The Atlantic Sturgeon has a long, hard snout with an upturned tip. The Sturgeon is a bony, ancient-looking fish that visits the Chesapeake Bay in spring to spawn in Virginia’s James and York rivers. It was once found throughout the Bay and its freshwater rivers, but is now very rare. The Atlantic Sturgeon is a long-lived, estuarine dependent, anadromous fish. Atlantic Sturgeon can grow to approximately 14 feet long and can weigh up to 800 pounds. They are bluish-black or olive-brown dorsally (on their back) with paler sides and a white belly. They have five major rows of dermal ”scutes”. Atlantic Sturgeon have been aged to 60 years. There is generally faster growth and earlier age at maturation in more southern populations. For example, the Atlantic Sturgeon mature in South Carolina rivers at 5-19 years of age, in the Hudson River at 11-21 years and in the Saint Lawrence River at 22-34 years. Spawning adults migrate upriver in spring, beginning in February-March in the south, April-May in the mid-Atlantic and May-June in Canadian waters. In some areas, a small spawning migration may also occur in the fall. Spawning occurs in flowing water between the salt front and fall line of large rivers. Atlantic Sturgeon spawning intervals range from 1-5 years for males and 2-5 years for females. “Fecundity” of female Atlantic Sturgeon is correlated with age and body size and ranges from 400,000 to 8 million eggs. The average age at which 50% of maximum lifetime egg production is achieved is estimated to be 29 years, which is approximately 3-10 times older than for other bony fish species. Following spawning, males may remain in the river or lower estuary until the fall; females typically exit the rivers within four to six weeks. Juveniles move downstream and inhabit brackish waters for a few months and when they reach a size of about 30-36 inches they move into near-shore coastal waters. Tagging data indicate that these immature Atlantic Sturgeon travel widely once they emigrate from their natal (birth) rivers.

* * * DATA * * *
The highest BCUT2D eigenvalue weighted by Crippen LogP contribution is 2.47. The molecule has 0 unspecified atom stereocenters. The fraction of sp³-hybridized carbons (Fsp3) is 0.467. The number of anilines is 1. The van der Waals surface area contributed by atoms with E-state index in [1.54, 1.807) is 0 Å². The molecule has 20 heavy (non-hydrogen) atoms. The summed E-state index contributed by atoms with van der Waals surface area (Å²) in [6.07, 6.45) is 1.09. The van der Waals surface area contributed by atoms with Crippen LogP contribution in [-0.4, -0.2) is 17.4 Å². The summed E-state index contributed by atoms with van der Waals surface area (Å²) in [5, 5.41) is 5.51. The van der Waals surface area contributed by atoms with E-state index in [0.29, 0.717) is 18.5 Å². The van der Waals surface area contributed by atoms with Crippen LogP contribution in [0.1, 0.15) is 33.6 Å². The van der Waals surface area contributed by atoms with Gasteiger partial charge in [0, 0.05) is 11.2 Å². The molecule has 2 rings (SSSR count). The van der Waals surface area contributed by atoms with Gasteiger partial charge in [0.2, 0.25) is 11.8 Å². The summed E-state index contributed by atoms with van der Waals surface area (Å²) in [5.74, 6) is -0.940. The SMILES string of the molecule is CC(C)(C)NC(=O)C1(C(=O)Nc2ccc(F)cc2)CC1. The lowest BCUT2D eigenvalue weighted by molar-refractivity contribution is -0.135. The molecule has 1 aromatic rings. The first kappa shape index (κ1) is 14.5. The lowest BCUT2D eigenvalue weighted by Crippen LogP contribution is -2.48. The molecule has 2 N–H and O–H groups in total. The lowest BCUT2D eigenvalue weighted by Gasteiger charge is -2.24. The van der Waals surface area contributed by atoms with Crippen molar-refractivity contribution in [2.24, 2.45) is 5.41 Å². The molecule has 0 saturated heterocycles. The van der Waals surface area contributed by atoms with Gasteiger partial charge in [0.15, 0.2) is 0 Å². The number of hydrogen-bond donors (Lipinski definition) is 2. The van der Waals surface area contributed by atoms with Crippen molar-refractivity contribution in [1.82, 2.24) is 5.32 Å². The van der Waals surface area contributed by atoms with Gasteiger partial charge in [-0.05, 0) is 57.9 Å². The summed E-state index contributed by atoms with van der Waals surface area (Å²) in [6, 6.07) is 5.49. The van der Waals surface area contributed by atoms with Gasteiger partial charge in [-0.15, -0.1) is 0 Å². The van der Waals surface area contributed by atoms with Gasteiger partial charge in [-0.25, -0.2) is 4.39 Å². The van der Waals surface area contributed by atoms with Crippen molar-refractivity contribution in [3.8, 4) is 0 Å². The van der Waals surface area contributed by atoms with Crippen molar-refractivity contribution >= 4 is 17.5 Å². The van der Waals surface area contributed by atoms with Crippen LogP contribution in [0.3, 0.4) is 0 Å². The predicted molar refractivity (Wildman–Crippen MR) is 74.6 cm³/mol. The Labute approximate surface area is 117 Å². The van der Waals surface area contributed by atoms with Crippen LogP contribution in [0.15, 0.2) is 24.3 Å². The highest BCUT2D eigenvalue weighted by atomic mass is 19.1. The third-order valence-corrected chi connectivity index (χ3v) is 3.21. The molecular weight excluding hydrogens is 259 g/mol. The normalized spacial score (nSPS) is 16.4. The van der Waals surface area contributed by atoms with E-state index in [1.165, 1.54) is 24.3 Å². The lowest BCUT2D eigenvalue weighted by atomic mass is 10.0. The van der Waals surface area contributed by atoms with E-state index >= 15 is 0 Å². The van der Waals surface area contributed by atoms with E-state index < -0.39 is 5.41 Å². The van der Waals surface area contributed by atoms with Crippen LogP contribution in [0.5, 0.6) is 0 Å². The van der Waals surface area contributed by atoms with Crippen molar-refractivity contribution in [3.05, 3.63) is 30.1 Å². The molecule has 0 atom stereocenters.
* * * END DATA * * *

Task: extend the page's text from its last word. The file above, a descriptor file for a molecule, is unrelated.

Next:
- Brown, tan or bluish-black body
- Whitish belly
- Five rows of bony plates (called scutes) covering the head and body: one along the back, one on either side, and two along the belly.
- No scales
- Long, hard snout with an upturned tip
- Soft, toothless mouth
- Four sensory barbels on the underside of the snout.
- Grows very slowly, eventually reaching 5-6 feet long. Males weigh up to 90 pounds and females weigh up to 160 pounds.
- Lives at the bottom of freshwater rivers during its time in the Chesapeake Bay region.
- Spends most of its life in the ocean.
- Tends to travel alone, rather than in schools.
- Travels through the Bay in April-May on its way to freshwater spawning areas in the James and York rivers and again in autumn when it leaves the Bay for coastal ocean waters.
- All of the Bay’s large rivers likely once had spawning populations.
- Preys upon benthic creatures including clams and other mollusks, crustaceans, worms and insects.
- Atlantic Sturgeons are bottom feeders. They use their snout to root through the mud and find their prey, then suck it into their mouth like a vacuum.
- Few natural predators because of the bony plates covering its body.
- Human activities such as pollution, historic over-fishing and damming of rivers threaten Atlantic Sturgeons.
Reproduction and Life Cycle
- Atlantic Sturgeons are anadromous, meaning they live in the ocean and spawn in freshwater rivers.
- Spawns from April-June in the freshwater river it was born in.
- Typically only returns to spawn every 3-5 years.
- Females can lay up to 2 million eggs, which are large and black and stick to the bottom of the river.
- After laying their eggs, females leave their spawning areas. Males remain there until autumn.
- Once hatched, juveniles stay in their natal river for as long as six years before moving into the Bay’s open waters and eventually the ocean.
- Males do not reach sexual maturity until they are at least 10 years old. Females take nearly 20 years to mature.
- Can live for more than 60 years.
- Atlantic Sturgeons are prehistoric fish that have existed for more than 120 million years. They were around during the Cretaceous period when dinosaurs roamed the earth.
- Part of the Atlantic Sturgeon’s scientific name oxyrhynchus means “sharp snout.”
- Atlantic Sturgeons are the largest fish native to the Chesapeake Bay.
- The largest Atlantic Sturgeon ever recorded was caught in Canada. It measured 14 feet long and weighed 811 pounds.
- Atlantic Sturgeons were abundant when English settlers arrived in the Bay region in the 1600’s. They were a reliable source of food for the settlers most of the year.
- Atlantic Sturgeons supported an important fishing industry from colonial times to the early 20th century. In particular, caviar from Atlantic Sturgeon eggs was considered a delicacy in Europe.
- Atlantic Sturgeons are very sensitive to low oxygen, pollution and other poor water conditions. This combined with their slow rate of maturity, damming of their spawning rivers and historic commercial fishing pressure, has caused the species to become very rare.
- The National Oceanic and Atmospheric Administration officially declared the Atlantic Sturgeon an endangered species in 2012. It is now illegal to fish for, catch or harvest Atlantic Sturgeon or their eggs.